Feds take deliberate approach of oil shale leasing
Concerns and conflict over the first round of federal oil shale leases in the Rockies have made the government more deliberate in the second round, a federal official said Friday.
Alan Gilbert, a senior adviser to Interior Secretary Ken Salazar, said during an oil shale forum that a team of federal and state representatives will review the applications from three companies for 160-acre parcels.
The leases on public land are for research and development of technology to tap the oil locked in shale under northwest Colorado, Wyoming and Utah. The companies showing progress could expand work to 640 acres.
“There is a more deliberate pace, intentionally, toward this second round of leasing,” Gilbert said at a daylong oil shale conference by the University of Colorado Law School’s Natural Resources Law Center.
As a U.S. [Read the full article]
A federal judge temporarily lifted pumping limits Friday designed to protect endangered wild salmon in order to speed more irrigation water to California’s drought-addled fields.
Some of the country’s largest farms had pressed for the protections to be suspended to nurture their fields and orchards. West Coast fishermen argued the limits were necessary to save their dwindling catch.
“This means there’s progress, and anything’s better than nothing,” said Tim Heskett, 44, who grows 150 acres of pistachios near the tiny community of Mendota, on the west side of the parched San Joaquin Valley. “I got this little ranch that I’m trying to keep together, so maybe this is a sign of a little bit of hope.”
In normal years, the sweeping valley grows most of the country’s fruits and vegetables, but a persistent drought and restrictions on pumping from the state’s freshwater estuary have hammered the region, causing drastic job losses and other economic woes. [Read the full article]
The U.S. Department of Agriculture said Friday it has abandoned a program that was intended to trace the movement of farm animals around the country but garnered little support from farmers.
Instead, the department announced plans for a new, more flexible program to be administered by states and tribes to strengthen disease prevention and response. The program will only apply to animals moved in interstate commerce and will encourage the use of low-cost technology.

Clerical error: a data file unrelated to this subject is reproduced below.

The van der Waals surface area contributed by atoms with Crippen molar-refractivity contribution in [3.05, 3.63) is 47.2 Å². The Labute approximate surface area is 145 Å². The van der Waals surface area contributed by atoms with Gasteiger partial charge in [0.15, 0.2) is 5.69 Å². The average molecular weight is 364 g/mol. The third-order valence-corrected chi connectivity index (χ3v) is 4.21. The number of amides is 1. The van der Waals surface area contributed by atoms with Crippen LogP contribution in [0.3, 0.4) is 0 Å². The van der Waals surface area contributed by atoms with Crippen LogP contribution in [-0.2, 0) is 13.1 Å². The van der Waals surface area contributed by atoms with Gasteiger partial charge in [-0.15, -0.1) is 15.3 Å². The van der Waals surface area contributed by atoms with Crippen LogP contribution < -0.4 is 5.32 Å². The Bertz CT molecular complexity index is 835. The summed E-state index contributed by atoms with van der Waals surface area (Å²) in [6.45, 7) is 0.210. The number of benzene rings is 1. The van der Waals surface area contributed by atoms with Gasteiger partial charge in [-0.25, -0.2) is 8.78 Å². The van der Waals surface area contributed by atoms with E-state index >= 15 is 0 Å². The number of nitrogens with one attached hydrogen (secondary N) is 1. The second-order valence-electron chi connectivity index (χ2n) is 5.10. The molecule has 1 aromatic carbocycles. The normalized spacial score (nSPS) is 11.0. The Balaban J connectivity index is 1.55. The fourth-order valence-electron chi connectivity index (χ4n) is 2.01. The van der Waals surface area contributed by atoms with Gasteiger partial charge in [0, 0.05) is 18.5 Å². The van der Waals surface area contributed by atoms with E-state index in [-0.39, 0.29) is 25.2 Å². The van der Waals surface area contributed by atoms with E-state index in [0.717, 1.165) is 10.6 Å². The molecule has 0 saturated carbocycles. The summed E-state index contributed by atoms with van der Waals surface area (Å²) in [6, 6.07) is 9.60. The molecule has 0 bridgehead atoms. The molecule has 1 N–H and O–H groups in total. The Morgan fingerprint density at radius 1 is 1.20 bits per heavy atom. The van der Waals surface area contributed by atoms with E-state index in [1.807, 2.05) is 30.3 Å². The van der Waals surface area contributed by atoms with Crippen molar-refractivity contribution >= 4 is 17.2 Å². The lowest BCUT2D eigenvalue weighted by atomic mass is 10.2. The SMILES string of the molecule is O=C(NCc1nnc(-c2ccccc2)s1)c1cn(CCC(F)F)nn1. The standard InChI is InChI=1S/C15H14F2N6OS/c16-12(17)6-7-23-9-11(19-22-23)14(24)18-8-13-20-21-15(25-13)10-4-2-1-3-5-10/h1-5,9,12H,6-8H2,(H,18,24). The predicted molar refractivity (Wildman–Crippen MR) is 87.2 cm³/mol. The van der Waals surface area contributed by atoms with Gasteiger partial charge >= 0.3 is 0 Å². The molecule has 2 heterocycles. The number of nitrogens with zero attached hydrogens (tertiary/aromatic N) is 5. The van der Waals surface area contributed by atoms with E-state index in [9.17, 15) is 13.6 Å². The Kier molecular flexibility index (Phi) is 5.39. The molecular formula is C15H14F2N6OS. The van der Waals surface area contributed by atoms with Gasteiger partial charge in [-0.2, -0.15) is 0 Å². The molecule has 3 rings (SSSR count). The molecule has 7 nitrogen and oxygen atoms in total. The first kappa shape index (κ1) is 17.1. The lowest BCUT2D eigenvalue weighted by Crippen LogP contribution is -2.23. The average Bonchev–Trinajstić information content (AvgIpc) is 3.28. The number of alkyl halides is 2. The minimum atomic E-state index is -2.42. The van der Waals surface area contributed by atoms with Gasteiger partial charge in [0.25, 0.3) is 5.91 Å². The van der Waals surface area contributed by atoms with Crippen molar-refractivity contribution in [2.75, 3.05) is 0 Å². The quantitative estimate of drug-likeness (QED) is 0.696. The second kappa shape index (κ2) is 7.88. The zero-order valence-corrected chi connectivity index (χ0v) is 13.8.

The decision came after Agriculture Department officials heard widespread opposition to the national animal identification system at 15 meetings around the country last year.
“They finally came to their senses,” said Mack Birkmaire, a cattleman in rural Joseph, Ore., laughing in a telephone interview.
Implemented in 2004, the voluntary program was intended to pinpoint an animal’s location within 48 hours after a disease is discovered, to better prevent and respond to outbreaks. [Read the full article]
Treasury Secretary Timothy Geithner says the US has a low risk of a double-dip recession.
Geithner (guy-tner) told ABC News in an interview that will air Sunday on “This Week” that the U.S. is at a lower risk “than at any time over the last 12 months or so.” He said the economy is growing at the most rapid rate in six years during the last quarter of the year. And he believes the country is in “the process of healing.”
The Dow finished slightly up Friday after falling 268 points on growing worries about the global economy the previous day. The outlook for jobs became a bit less bleak when the government released January’s unemployment rate showing an unexpected decline from 10 percent to 9.7 percent. It was the first drop in seven months.
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